We passed the processing of our request to a separate function to simulate an other module that takes care of it. The processing takes place asynchronously, because of the setTimeout, so synchronous logging wouldn’t get the desired result, but the finish event takes care of this by firing after response.end() was called.

Logging the Body

The request body is still not logged, which means POST, PUT and PATCH requests aren’t 100% covered.

To get the body into the logs too, we need a way to extract it from our request object.

The IncomingMessage class implements the ReadableStream interface. It uses the events of that interface to signal when body data from the client arrives.

  • The data event is fired when the server received new chunks of data from the client
  • The end event is called when all data has been sent
  • The error event is called when something goes wrong

Let’s update our code:

const server = http.createServer((request, response) => {
  const requestStart = Date.now();

  let errorMessage = null;
  let body = [];
  request.on("data", chunk => {
    body.push(chunk);
  });
  request.on("end", () => {
    body = Buffer.concat(body);
    body = body.toString();
  });
  request.on("error", error => {
    errorMessage = error.message;
  });

  response.on("finish", () => {
    const { rawHeaders, httpVersion, method, socket, url } = request;
    const { remoteAddress, remoteFamily } = socket;

    console.log(
      JSON.stringify({
        timestamp: Date.now(),
        processingTime: Date.now() - requestStart,
        rawHeaders,
        body,
        errorMessage,
        httpVersion,
        method,
        remoteAddress,
        remoteFamily,
        url
      })
    );
  });

  process(request, response);
});

This way we log an additional error message when something goes wrong and add the body content to the logging.

Caution: The body can be very big and/or binary, so validation checks are needed, otherwise the amount of data or the encoding can mess up our logs.

Logging Response Data

Now that we got the requests down, the next step is the logging of our responses.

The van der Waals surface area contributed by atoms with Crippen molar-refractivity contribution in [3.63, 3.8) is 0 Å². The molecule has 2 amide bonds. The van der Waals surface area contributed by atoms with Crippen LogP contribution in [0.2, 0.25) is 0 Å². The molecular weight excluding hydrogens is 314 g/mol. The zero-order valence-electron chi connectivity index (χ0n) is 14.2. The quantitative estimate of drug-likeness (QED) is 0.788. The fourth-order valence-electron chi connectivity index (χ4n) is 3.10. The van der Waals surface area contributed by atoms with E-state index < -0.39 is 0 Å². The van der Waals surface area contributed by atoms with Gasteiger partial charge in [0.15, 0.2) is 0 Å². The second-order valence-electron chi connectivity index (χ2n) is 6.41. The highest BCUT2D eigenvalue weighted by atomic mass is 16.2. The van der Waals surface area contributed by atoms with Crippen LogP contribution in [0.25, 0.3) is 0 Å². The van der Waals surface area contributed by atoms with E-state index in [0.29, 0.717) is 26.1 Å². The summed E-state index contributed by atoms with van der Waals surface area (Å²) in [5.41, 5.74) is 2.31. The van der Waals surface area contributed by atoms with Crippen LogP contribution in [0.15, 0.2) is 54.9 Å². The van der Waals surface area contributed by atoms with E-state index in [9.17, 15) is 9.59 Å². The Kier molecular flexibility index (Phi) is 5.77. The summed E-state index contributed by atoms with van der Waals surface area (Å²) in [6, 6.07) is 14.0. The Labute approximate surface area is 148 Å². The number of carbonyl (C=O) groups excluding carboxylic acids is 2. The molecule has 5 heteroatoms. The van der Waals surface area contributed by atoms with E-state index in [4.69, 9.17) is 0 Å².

We already listen to the finish event of our response, so we have a pretty safe way to get all the data. We just have to extract what the response object holds.

Let’s look at the docs for the ServerResponse class to find out what it offers us.

  • statusCode
  • statusMessage
  • getHeaders()

Let’s add it to our code.

const server = http.createServer((request, response) => {
  const requestStart = Date.now();

  let errorMessage = null;
  let body = [];
  request.on("data", chunk => {
    body.push(chunk);
  });
  request.on("end", () => {
    body = Buffer.concat(body).toString();
  });
  request.on("error", error => {
    errorMessage = error.message;
  });

  response.on("finish", () => {
    const { rawHeaders, httpVersion, method, socket, url } = request;
    const { remoteAddress, remoteFamily } = socket;

    const { statusCode, statusMessage } = response;
    const headers = response.getHeaders();

    console.log(
      JSON.stringify({
        timestamp: Date.now(),
        processingTime: Date.now() - requestStart,
        rawHeaders,
        body,
        errorMessage,
        httpVersion,
        method,
        remoteAddress,
        remoteFamily,
        url,
        response: {
          statusCode,
          statusMessage,
          headers
        }
      })
    );
  });

  process(request, response);
});

Handling Response Errors and Client Aborts

At the moment we only log when the response finish event is fired, this isn’t the case if something goes wrong in response or if the client aborts the request.

For these two cases, we need to create additional handlers.

const server = http.createServer((request, response) => {
  const requestStart = Date.now();

  let body = [];
  let requestErrorMessage = null;

  const getChunk = chunk => body.push(chunk);
  const assembleBody = () => {
    body = Buffer.concat(body).toString();
  };
  const getError = error => {
    requestErrorMessage = error.message;
  };
  request.on("data", getChunk);
  request.on("end", assembleBody);
  request.on("error", getError);

  const logClose = () => {
    removeHandlers();
    log(request, response, "Client aborted.");
  };
  const logError = error => {
    removeHandlers();
    log(request, response, error.message);
  };
  const logFinish = () => {
    removeHandlers();
    log(request, response, requestErrorMessage);
  };
  response.on("close", logClose);
  response.on("error", logError);
  response.on("finish", logFinish);

  const removeHandlers = () => {
    request.off("data", getChunk);
    request.off("end", assembleBody);
    request.off("error", getError);
    response.off("close", logClose);
    response.off("error", logError);
    response.off("finish", logFinish);
  };

  process(request, response);
});

const log = (request, response, errorMessage) => {